First, you get your coffee.
You sip it. You listen to it for ideas. It has no ideas, because it’s just coffee, and coffee is idea fuel. So you drink the coffee. Or tea. Or gin, I dunno. Hell, drink some water. Just drink something. YOU NEED TO HYDRATE that is just NaNoWriMo Law right there. You let the idea ghosts enter you. And percolate. And whisper their ways.
You open a Word document, or a Scrivener page, or a plain notebook.
You regard the open expanse.
The empty white.
It is perfect as-is.
It is pure and untouched like a newborn baby. (I mean, okay, that metaphor only works if you’ve never seen a newborn baby, who look like a bag of prunes that just crawled its way out of a burlap sack full of ambrosia salad. Those things are like Toilet Ghoulies.)
You have a choice —
You can leave the page as is, open, unscathed, unmarked, a snowy expanse after a fresh winter storm.
Or you can ruin it.
You can start putting crass LANGUAGE MARKS across it: clumsy, dirty scrawl denoting the gabble-gibber of humantongue. You can write words into sentences into paragraphs. You can stomp your muddy boots all over the damn thing. You can shit it all up. What once was an innocent tract of unbroken order is now a landfill of chaos.
So, that’s your choice.
Keep it perfect and pure.
Or ruin it.
My money’s on: ruin that motherfucker.
That, I think, is the guiding principle of National Novel Writing Month: you are here not for purity, not for innocence, not for perfection. You are here to ruin a perfectly good empty page. And that isn’t just the purview of this month — but it’s writing any story, on any day.
You do this.
And then you do it again.
And then again.
And again and again and again until you have something finished. And even then that finished thing isn’t finished, because you’ve got to rip it apart once more and stitch it back together again. Repair through destruction. A near-constant act of ruination.
Now, a word on ruination:
It sounds bad.
A mouse turd ruins an apple pie. Cockroach eggs ruin a perfectly good ear canal. A Trump supporter ruins any party. (Sorry, it’s not Halloween anymore, sorry for the scaaaaary stooooories.)
But ruination has value, too.
Think of how ruination contributes to the act of making a beautiful balsamic vinegar, or soy sauce, or whiskey. Cooking any meal is an act of ruining the thing again and again — chopping it, skinning it, cooking it, reducing it down and breaking it apart with knife and fork and later, teeth. Communication is the act of ruining silence. Having children is the act of ruining your ability to binge watch Netflix. You gotta ruin an acorn to make an oak tree. Gotta ruin a caterpillar to make a butterfly, who in turn must one day be ruined to make more caterpillars.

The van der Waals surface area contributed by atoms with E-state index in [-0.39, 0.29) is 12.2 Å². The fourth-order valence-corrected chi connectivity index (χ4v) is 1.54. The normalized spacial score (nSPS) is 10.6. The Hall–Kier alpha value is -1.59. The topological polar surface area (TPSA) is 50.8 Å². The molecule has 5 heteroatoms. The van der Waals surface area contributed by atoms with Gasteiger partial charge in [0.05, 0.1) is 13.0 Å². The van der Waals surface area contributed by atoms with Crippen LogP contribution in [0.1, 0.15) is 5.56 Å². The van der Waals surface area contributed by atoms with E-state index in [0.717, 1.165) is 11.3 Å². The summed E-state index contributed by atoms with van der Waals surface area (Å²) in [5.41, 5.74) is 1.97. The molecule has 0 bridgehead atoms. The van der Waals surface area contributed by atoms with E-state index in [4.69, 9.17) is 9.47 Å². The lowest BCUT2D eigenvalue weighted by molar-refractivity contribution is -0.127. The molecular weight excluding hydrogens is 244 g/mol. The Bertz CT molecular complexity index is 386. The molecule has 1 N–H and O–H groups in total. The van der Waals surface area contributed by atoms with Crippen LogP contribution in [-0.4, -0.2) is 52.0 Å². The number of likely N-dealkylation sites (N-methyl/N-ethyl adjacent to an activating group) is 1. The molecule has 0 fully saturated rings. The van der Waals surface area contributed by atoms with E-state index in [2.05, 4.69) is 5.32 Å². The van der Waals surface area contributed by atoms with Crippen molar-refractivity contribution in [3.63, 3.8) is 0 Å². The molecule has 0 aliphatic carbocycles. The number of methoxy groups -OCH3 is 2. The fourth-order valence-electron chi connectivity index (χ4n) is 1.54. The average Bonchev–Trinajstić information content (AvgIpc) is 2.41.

The act of creation is always paired with the act of ruination.
And so, in this National Novel Writing Month, you’re gonna do exactly that. You will make a story by destroying the space of the page and your own peace. It’s easier not to do it. It’s simpler to simply let your time and your world be unperturbed by the pyroclastic act of making cool shit, but I suspect you are not the kind to go comfortably unperturbed.
Today, you’re going to ruin one page. You’re going to fill it with words. Some will be amazing words. Some will be brutally inefficient. You will string them together and when read aloud, they will make music just as often as they make the sound of a tuba kicked down a set of steps. And you’re not going to care, because that is what it takes: the willingness to do a thing poorly, the eagerness to ruin an uninterrupted space, the sheer bloody-minded delight of carving your ideas down into rock even though the only desire of the rock is to be left the hell alone.
You’ll do this day in and day out until you have a finished thing.
Maybe it fits neatly into the box marked “November.”
Maybe it takes you into December and January.
Maybe it takes you twelve months instead of one, or three weeks instead of four.
The perfect is the enemy of the good.
Ruination is the best friend to creation.
So get to ruining.
Your month begins now.
* * *
DAMN FINE STORY: Mastering the Tools of a Powerful Narrative
What do Luke Skywalker, John McClane, and a lonely dog on Ho’okipa Beach have in common? Simply put, we care about them.
Great storytelling is making readers care about your characters, the choices they make, and what happens to them. It’s making your audience feel the tension and emotion of a situation right alongside your protagonist. And to tell a damn fine story, you need to understand why and how that caring happens.
Whether you’re writing a novel, screenplay, video game, or comic, this funny and informative guide is chock-full of examples about the art and craft of storytelling–and how to write a damn fine story of your own.